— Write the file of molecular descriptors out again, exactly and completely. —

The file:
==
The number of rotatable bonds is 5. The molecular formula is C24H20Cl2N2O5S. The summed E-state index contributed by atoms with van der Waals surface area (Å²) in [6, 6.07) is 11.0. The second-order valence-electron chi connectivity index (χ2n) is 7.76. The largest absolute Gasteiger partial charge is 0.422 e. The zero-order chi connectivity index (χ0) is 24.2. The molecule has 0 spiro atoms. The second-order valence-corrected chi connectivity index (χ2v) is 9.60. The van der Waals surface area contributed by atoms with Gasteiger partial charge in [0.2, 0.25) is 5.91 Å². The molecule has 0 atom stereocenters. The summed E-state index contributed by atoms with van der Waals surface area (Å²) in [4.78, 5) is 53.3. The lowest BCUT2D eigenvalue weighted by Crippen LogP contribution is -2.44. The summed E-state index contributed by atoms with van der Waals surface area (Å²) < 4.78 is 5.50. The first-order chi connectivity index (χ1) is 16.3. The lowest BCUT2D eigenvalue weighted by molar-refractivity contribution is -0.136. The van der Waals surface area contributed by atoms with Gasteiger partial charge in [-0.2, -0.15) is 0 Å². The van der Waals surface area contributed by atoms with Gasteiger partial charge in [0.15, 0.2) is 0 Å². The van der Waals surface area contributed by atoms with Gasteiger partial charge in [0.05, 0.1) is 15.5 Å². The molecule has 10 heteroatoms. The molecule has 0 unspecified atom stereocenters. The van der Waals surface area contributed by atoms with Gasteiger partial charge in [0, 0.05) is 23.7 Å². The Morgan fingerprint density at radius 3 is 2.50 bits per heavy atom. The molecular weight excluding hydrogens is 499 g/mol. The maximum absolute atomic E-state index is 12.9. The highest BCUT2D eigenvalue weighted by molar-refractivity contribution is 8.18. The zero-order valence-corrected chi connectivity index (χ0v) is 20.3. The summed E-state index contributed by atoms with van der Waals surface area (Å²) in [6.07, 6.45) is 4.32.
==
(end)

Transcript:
The number of rotatable bonds is 5. The molecular formula is C24H20Cl2N2O5S. The summed E-state index contributed by atoms with van der Waals surface area (Å²) in [6, 6.07) is 11.0. The second-order valence-electron chi connectivity index (χ2n) is 7.76. The largest absolute Gasteiger partial charge is 0.422 e. The zero-order chi connectivity index (χ0) is 24.2. The molecule has 0 spiro atoms. The second-order valence-corrected chi connectivity index (χ2v) is 9.60. The van der Waals surface area contributed by atoms with Gasteiger partial charge in [0.2, 0.25) is 5.91 Å². The molecule has 0 atom stereocenters. The summed E-state index contributed by atoms with van der Waals surface area (Å²) in [4.78, 5) is 53.3. The lowest BCUT2D eigenvalue weighted by Crippen LogP contribution is -2.44. The summed E-state index contributed by atoms with van der Waals surface area (Å²) < 4.78 is 5.50. The first-order chi connectivity index (χ1) is 16.3. The lowest BCUT2D eigenvalue weighted by molar-refractivity contribution is -0.136. The van der Waals surface area contributed by atoms with Gasteiger partial charge in [-0.2, -0.15) is 0 Å². The van der Waals surface area contributed by atoms with Gasteiger partial charge in [0.15, 0.2) is 0 Å². The van der Waals surface area contributed by atoms with Gasteiger partial charge in [0.05, 0.1) is 15.5 Å². The molecule has 10 heteroatoms. The molecule has 0 unspecified atom stereocenters. The van der Waals surface area contributed by atoms with Gasteiger partial charge in [0, 0.05) is 23.7 Å². The Morgan fingerprint density at radius 3 is 2.50 bits per heavy atom. The molecular weight excluding hydrogens is 499 g/mol. The maximum absolute atomic E-state index is 12.9. The highest BCUT2D eigenvalue weighted by molar-refractivity contribution is 8.18. The zero-order valence-corrected chi connectivity index (χ0v) is 20.3. The summed E-state index contributed by atoms with van der Waals surface area (Å²) in [6.07, 6.45) is 4.32.